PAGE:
Q. In other words, he said to you, in effect, that he was testifying as he was in the Shaw hearing in order to prevent his probation from being revoked, is that right?
A. From being violated, yes, sir.
Q. Did you get the impression that he knew that his testimony in the hearing had been false?
A. Well, just exactly how I said. He said, “The reason I am doing this is because it’s the only way I can get cut loose.” And the impression I got was that: that it was [an] out-front lie.(3)

EXAMPLE THREE

INTERVIEW WITH MIGUEL TORRES BY NBC NEWS

A. A few months back they called me out to the control center at Angola, and there was two district attorney investigators who came to me with some pictures in a briefcase.
Q. Who were they?
A. One of them was Lynn Loisel, and I forgot the other one’s name.
Q. Louis Ivon?
A. Yes, sir, I believe that’s the name. Well, Mr. Loisel, the way he opened up the conversation, he asked me what was the thing that I wanted the most. I told him, needless to say, my freedom. So he said, I could either be cut loose right away, or I could be made to serve this whole nine-year sentence. The way he said it, the District Attorney, Mr. Garrison, could cut me loose completely. He would say he was a very powerful man, that he could hurt many people, or he could also help them. All depend [sic] on how they cooperated with him.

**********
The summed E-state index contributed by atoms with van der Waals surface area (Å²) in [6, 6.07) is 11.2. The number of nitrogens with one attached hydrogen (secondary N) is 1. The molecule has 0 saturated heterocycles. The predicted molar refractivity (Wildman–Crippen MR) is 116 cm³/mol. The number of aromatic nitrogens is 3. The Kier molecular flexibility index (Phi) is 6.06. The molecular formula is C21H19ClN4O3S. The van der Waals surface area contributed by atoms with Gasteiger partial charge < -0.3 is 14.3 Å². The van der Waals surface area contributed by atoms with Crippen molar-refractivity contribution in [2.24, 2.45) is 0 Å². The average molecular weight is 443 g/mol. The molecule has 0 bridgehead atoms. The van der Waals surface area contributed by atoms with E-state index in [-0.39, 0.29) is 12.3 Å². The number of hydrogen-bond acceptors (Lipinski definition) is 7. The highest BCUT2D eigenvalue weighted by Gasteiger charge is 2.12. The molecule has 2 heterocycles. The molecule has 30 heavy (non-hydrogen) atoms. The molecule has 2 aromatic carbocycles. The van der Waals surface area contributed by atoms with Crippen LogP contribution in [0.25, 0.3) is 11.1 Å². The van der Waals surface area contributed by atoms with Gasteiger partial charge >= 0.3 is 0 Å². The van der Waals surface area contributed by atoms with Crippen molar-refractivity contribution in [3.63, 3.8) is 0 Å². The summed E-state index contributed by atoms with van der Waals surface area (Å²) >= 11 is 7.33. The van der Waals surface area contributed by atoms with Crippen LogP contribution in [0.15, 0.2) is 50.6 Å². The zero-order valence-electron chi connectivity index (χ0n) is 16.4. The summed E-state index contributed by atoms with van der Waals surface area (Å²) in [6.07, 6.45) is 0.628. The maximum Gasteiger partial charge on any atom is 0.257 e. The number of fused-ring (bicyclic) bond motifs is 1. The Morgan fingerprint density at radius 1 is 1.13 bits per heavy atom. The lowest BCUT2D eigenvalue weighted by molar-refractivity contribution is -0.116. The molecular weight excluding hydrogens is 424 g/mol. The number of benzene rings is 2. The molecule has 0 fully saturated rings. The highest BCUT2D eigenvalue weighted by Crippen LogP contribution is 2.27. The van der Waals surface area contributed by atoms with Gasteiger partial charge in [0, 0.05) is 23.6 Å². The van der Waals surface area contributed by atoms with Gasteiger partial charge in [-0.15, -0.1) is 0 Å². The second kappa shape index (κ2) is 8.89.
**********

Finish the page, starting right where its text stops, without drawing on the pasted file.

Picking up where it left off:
Q. Now, what happened to you after you came back here to the Parish Prison?
A. Well, he started asking me — You see, I lived in the 1300 block of Chartres, way back when I first came to the states. And then I lived in [the] 900 block of Esplanade, which puts me in a good position around Mr. Clay’s house. And he wanted me to say I had been approached by Mr. Shaw in couple occasions [sic], see. And I refused to say that. I told him, I can’t say that.
Q. Approached in what way?
A. Homosexual approach. And he wanted me to say that Mr. Clay Shaw was Clem Bertrand.
Q. Had you ever been approached by anyone meeting that description?
A. No, sir. I have never been approached by anyone like that.

As one might suspect, Mr. Shaw was acquitted at trial where his bewildered jurors, who deliberated less than an hour before rendering a verdict, expressed shock that such a case was even brought to begin with.